Why be a number when you can be a Green Hornet?

-David Sadowski

CTA 6101-6102 heading up a Ravenswood B train southbound at Belmont in the mid-1980s. These cars are now at the Fox River Trolley Museum in South Elgin. (Photo by David Sadowski)

CTA 6101-6102 heading up a Ravenswood B train southbound at Belmont in the mid-1980s. These cars are now at the Fox River Trolley Museum in South Elgin. (Photo by David Sadowski)

Another view of 458 in North Chicago, this time on May 30, 1962.

Another view of 458 in North Chicago, this time on May 30, 1962.

Three North Shore "pups" at work in March 1961, with loco 452 at rear. (Photographer unknown)

Three North Shore “pups” at work in March 1961, with loco 452 at rear. (Photographer unknown)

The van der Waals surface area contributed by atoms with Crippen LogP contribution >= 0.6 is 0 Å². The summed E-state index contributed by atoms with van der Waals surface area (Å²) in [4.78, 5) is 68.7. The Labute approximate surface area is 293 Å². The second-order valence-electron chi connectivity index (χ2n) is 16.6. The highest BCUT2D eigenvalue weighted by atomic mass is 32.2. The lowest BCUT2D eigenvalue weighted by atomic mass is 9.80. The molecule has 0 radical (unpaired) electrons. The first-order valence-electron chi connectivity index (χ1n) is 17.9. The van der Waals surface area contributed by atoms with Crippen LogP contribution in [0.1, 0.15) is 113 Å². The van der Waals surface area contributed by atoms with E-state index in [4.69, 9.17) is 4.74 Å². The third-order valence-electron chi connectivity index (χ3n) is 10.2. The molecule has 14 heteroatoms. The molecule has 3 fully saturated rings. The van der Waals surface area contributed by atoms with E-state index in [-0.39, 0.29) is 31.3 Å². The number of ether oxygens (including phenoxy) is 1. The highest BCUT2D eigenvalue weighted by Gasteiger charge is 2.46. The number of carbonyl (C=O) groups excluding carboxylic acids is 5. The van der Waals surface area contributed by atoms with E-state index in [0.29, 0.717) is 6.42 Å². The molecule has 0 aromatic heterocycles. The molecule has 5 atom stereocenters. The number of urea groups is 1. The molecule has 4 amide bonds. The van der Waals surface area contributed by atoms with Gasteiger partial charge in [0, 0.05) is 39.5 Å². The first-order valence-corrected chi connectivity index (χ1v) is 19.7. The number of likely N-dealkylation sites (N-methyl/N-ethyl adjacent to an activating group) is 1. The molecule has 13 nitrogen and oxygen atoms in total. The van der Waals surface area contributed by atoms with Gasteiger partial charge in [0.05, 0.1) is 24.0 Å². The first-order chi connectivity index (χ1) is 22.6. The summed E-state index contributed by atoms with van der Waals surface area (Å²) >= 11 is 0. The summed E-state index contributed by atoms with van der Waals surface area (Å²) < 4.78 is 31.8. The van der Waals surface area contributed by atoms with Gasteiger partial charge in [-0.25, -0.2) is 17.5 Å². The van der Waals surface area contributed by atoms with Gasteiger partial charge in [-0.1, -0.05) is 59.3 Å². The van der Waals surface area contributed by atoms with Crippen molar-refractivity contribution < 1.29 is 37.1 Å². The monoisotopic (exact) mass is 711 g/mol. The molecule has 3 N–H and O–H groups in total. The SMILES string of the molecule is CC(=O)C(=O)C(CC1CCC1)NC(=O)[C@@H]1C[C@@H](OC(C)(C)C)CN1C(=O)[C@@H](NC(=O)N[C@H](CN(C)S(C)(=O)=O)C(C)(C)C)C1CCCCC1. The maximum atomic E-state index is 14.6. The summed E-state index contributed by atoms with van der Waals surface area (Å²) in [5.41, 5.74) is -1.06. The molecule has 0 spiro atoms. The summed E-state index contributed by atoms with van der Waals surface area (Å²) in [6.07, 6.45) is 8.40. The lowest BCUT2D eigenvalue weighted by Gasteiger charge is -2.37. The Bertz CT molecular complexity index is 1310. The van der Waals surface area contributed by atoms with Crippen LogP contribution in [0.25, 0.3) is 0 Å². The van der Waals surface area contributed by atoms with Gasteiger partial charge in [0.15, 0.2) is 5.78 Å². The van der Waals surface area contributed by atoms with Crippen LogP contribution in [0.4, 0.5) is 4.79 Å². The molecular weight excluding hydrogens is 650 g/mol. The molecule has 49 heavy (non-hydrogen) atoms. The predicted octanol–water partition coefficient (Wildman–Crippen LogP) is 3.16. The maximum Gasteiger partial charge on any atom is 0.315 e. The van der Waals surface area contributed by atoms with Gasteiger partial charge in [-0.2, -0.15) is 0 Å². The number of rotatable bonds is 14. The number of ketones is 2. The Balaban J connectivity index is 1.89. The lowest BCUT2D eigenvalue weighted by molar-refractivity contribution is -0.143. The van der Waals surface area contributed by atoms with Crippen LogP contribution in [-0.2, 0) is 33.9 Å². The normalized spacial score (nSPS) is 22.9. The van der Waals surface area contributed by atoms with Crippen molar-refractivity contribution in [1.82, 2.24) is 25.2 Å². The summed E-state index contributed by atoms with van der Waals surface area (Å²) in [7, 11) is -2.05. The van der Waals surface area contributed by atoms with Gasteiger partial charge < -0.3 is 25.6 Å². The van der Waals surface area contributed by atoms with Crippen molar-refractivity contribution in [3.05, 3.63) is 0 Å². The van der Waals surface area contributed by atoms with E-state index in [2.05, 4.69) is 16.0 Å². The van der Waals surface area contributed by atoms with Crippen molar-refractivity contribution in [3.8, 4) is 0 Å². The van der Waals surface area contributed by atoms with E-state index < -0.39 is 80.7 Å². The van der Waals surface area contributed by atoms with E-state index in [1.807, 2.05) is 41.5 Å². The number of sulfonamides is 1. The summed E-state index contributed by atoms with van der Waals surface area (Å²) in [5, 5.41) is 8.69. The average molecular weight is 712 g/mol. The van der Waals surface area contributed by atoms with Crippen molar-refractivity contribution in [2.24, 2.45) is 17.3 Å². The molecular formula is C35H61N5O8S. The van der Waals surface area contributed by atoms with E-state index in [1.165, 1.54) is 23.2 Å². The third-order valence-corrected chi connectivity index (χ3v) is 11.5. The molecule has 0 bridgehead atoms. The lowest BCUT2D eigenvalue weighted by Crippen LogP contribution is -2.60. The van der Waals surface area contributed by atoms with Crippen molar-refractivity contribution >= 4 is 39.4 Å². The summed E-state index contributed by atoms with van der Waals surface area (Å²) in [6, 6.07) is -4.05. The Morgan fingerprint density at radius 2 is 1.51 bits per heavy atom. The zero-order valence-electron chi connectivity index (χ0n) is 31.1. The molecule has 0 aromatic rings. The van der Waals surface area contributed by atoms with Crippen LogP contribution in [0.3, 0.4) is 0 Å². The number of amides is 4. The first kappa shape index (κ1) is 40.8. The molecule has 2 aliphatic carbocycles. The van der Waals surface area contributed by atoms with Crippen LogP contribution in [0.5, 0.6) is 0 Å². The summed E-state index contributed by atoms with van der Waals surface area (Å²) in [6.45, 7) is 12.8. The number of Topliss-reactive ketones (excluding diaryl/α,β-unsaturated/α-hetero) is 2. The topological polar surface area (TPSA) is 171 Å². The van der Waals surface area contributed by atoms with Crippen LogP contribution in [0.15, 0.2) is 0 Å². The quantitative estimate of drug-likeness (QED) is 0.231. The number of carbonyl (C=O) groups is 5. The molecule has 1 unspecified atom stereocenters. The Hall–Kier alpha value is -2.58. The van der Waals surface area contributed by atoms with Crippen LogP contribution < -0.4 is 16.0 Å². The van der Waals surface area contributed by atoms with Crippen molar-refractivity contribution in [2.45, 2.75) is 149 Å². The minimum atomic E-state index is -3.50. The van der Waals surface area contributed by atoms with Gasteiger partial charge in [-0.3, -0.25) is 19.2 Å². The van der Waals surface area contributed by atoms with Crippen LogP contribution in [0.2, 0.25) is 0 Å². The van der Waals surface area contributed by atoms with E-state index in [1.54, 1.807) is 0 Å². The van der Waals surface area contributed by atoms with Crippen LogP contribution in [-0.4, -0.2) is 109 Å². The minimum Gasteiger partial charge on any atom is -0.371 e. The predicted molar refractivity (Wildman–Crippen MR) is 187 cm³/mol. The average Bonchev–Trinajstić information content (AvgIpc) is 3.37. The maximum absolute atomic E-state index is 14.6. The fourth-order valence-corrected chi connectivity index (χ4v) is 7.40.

A North Shore Line freight train led by loco 456 at Rondout in November 1962. (Photographer unknown)

A North Shore Line freight train led by loco 456 at Rondout in November 1962. (Photographer unknown)

North Shore Line loco 456 and caboose in November 1962. (Photographer unknown)

North Shore Line loco 456 and caboose in November 1962. (Photographer unknown)

CNS&M caboose 1005 at North Chicago Junction on June 16, 1962. (Photo by W. A. Gibson)

CNS&M caboose 1005 at North Chicago Junction on June 16, 1962. (Photo by W. A. Gibson)

458 at North Chicago in July 1959. (Photo by Spitzer)

458 at North Chicago in July 1959. (Photo by Spitzer)

Another view of Oregon Electric 50. (Photographer unknown)

Another view of Oregon Electric 50. (Photographer unknown)

Another view of Oregon Electric 51. (Photographer unknown)

Another view of Oregon Electric 51. (Photographer unknown)



Categories: Chicago Area, General, Interurbans, Transit Trivia

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5 replies